I leave on vacation in nine days. That means in about eight days, I will start packing. I don’t do much in advance which means I will invariably be tearing the house up looking for something less than ten minutes before I’m being picked up for the airport.
What I have done in advance however is pretty remarkable for me – I’ve got most of the trip planned out pretty well. I’m actually pleased at how much has already been taken care of versus left to pure chance (aka “winging it”).
The center point of this trip is a twelve-night cruise from Singapore to Denpasar on Seabourn although the bookends are not bad either – first class travel to Singapore (via San Francisco and Hong Kong) on Cathay Pacific and first class travel home (via Kuala Lumpur, Hong Kong, and New York City) on Malaysia and Cathay Pacific (although I’m still watching inventory and may tighten up my routings as departure grows closer). I’ll also have ground time in Singapore before embarking and a couple of beach days in Bali after I disembark.
This will be my fourth Seabourn cruise and the longest one I’ve taken yet. In addition to three blissful sea days (my favorite part of cruising), the ship will stop in Tanjung Priok (Jakarta), Semarang (the gateway to Borobudur), Surabaya, Probolinggo (a jumping off point for Bromo), Komodo Island, Celukan Bawang, and Benoa (the main tourist port for Bali).
I’m meeting up with a friend in San Francisco who will be joining me for the adventure. We’ve known each other for over a dozen years, having originally met via FlyerTalk.com, and have traveled together before. It’s nice to have other single friends who want to visit some of the places I want to go I’m comfortable traveling solo, but cruising is much easier with others!
Likewise, I’m very comfortable traveling without lots of set plans. Normally I’d be willing to wing it and figure out the ports along the way. But the unique locations and a relative lack of cruise shore excursions that interested me meant a lot of advance research and booking through third parties
In the end, the game plan looks solid.
Singapore was a no-brainer for “do it yourself”. Both of us have separately traveled there and I have several local friends so I’ve seen almost all the sights on previous visits. My appetite for local cuisine needs to be satiated so I’m picturing a mad dash for chili crabs, curry prawns, roti prata, chicken rice, carrot cake, and other hawker stand delights. I have been known to hit up the markets at 3 am when I’m jetlagged so I expect an orgy of food.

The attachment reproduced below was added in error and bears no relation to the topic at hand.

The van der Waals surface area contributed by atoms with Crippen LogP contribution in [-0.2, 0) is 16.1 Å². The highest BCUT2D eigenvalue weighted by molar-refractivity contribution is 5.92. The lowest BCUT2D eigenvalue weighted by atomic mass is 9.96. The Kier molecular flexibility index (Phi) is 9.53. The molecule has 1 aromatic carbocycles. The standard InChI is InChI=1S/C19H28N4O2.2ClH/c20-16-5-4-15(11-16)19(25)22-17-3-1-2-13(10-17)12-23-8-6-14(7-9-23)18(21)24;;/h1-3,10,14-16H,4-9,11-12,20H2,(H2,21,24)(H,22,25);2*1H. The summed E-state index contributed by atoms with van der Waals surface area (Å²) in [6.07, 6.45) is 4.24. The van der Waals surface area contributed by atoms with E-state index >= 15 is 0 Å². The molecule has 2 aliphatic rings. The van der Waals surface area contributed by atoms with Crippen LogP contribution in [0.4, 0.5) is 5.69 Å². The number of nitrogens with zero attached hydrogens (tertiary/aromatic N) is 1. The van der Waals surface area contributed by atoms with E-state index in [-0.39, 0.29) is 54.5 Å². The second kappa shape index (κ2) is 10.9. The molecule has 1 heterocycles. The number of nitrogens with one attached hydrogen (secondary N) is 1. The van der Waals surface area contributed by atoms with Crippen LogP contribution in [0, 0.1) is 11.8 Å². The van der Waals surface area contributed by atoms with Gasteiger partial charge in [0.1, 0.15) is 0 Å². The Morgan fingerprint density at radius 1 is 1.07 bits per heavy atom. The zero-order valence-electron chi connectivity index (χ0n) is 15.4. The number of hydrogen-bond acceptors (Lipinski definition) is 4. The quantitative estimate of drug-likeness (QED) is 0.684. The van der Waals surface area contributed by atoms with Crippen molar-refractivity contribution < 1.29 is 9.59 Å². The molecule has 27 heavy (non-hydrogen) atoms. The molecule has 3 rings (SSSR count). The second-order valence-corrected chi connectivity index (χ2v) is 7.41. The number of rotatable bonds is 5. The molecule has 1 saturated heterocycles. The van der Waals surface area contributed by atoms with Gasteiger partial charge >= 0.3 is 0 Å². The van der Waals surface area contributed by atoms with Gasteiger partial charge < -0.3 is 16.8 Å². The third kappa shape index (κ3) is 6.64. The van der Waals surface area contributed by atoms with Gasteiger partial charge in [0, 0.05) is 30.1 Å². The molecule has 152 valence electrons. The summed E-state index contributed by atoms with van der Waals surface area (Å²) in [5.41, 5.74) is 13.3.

Our first port will be Jakarta after two days at sea (during which I hope to experience the traditional Pollywogs and Shellbacks line crossing ceremony that sailors participate in the first time they cross the Equator by sea). I’ve only been to Jakarta briefly and saw nothing but a shopping mall on that one trip so I’m hoping to see more. We only have from 7 am to 5 pm in port (and realistically need to be back to the boat by 4 pm) so logistical planning was a must. Although the city has Uber and the network of Blue Bird taxis I’m used to from Bali, with reported traffic congestion it made since to have an experienced local so we booked a private five-hour tour to hit some of the city’s tourist highpoints.
We arrive in Semarang on Thanksgiving around noon and depart the next day at 5 pm. The highlight of this port are the UNESCO World Heritage sites of Borobudur and Prambanan. The ship only offered a one-day tour that traveled to Borobudur (but not Prambanan) – leaving at dawn and returning right at departure.
After much reading, I decided I really wanted to see sunrise at Borobudur – there is a guest lodge located on the grounds that allows its guests access up before sunrise (with provided flashlights) so they can watch the sun rise from the top of the temple and then explore before the daily crowds arrive. I researched direct accommodations with the lodge, but my travel agent was able to put together a two day tour through Abercrombie & Kent that covers both temples as well as the Water Castle and other sights closer to Jogjakarta.
Rather than turkey in the ship’s dining room, Thanksgiving will be spent at a temple lodge getting ready for a pre-dawn hike… unless we can find somewhere good to eat in the local village.